But in my opinion, this type of "transferred intent" is not sufficient to satisfy the intent to murder that could subject a juvenile to a sentence of life without parole. As an initial matter, this Court has made clear that this artificially constructed kind of intent does not count as intent for purposes of the Eighth Amendment. We do not rely on transferred intent in determining if an adult may receive the death penalty. Thus, the Constitution forbids imposing capital punishment upon an aider and abettor in a robbery, where that individual did not intend to kill and simply was "in the car by the side of the road . . . , waiting to help the robbers escape." Enmund, supra, at 788. Cf. Tison, supra, at 157–158 (capital punishment permissible for aider and abettor where kidnaping led to death because he was "actively involved" in every aspect of the kidnaping and his behavior showed "a reckless disregard for human life"). Given Graham, this holding applies to juvenile sentences of life without [p492] parole a fortiori. See ante, at 475–476. Indeed, even juveniles who meet the Tison standard of "reckless disregard" may not be eligible for life without parole. Rather, Graham dictates a clear rule: The only juveniles who may constitutionally be sentenced to life without parole are those convicted of homicide offenses who "kill or intend to kill." 560 U.S., at 69.

Moreover, regardless of our law with respect to adults, there is no basis for imposing a sentence of life without parole upon a juvenile who did not himself kill or intend to kill. At base, the theory of transferring a defendant's intent is premised on the idea that one engaged in a dangerous felony should understand the risk that the victim of the felony could be killed, even by a confederate. See 2 LaFave, supra, § 14.5(c). Yet the ability to consider the full consequences of a course of action and to adjust one's conduct accordingly is precisely what we know juveniles lack capacity to do effectively. Ante, at 471–472. Justice Frankfurter cautioned, "Legal theories and their phrasing in other cases readily lead to fallacious reasoning if uncritically transferred to a determination of a State's duty toward children." May v. Anderson, 345 U.S. 528, 536 (1953) (concurring opinion). To apply the doctrine of transferred intent here, where the juvenile did not kill, to sentence a juvenile to life without parole would involve such "fallacious reasoning." Ibid.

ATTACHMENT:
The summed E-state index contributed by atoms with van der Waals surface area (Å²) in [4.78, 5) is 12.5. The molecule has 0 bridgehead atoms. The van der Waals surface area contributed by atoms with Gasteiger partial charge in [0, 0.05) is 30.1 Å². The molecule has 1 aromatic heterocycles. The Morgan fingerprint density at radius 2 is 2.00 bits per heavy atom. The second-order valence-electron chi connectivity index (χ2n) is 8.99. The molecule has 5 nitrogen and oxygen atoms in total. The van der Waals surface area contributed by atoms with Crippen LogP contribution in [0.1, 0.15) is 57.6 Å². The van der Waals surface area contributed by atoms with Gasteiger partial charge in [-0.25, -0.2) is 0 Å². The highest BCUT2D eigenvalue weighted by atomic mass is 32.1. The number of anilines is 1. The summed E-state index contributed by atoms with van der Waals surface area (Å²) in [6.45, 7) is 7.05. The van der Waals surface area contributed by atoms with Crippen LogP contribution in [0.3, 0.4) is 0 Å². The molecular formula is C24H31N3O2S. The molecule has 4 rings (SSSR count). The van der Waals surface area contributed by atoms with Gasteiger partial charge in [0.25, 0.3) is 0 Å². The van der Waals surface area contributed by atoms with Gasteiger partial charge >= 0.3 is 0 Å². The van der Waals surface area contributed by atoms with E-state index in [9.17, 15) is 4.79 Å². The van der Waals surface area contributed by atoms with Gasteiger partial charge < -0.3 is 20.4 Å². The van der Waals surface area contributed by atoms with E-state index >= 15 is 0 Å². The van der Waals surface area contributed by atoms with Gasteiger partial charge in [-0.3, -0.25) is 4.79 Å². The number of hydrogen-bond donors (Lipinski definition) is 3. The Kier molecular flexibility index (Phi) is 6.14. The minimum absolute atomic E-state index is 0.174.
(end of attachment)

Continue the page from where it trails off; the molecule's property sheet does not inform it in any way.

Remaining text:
This is, as far as I can tell, precisely the situation present in Kuntrell Jackson's case. Jackson simply went along with older boys to rob a video store. On the way, he became aware that a confederate had a gun. He initially stayed outside the store, and went in briefly, saying something like "We ain't playin'" or "'I thought you all was playin,'" before an older confederate shot and killed the store clerk. Jackson v. State, 359 Ark. 87, 91, 194 S.W.3d 757, 760 (2004). Crucially, the jury found him guilty of first-degree murder under a statute that permitted them to convict if Jackson [p493] "attempted to commit or committed an aggravated robbery, and, in the course of that offense, he, or an accomplice, caused [the clerk's] death under circumstance manifesting extreme indifference to the value of human life." Ibid. See Ark. Code Ann. § 5–10–101(a)(1) (1997); ante, at 478. Thus, to be found guilty, Jackson did not need to kill the clerk (it is conceded he did not), nor did he need to have intent to kill or even "extreme indifference." As long as one of the teenage accomplices in the robbery acted with extreme indifference to the value of human life, Jackson could be convicted of capital murder. Ibid.

The upshot is that Jackson, who did not kill the clerk, might not have intended to do so either. See Jackson v. Norris, 2011 Ark. 49, at 10, 378 S.W.3d 103, 109 (Danielson, J., dissenting) ("[A]ny evidence of [Jackson's] intent to kill was severely lacking"). In that case, the Eighth Amendment simply forbids imposition of a life term without the possibility of parole. If, on remand, however, there is a finding that Jackson did intend to cause the clerk's death, the question remains open whether the Eighth Amendment prohibits the imposition of life without parole upon a juvenile in those circumstances as well. Ante, at 479.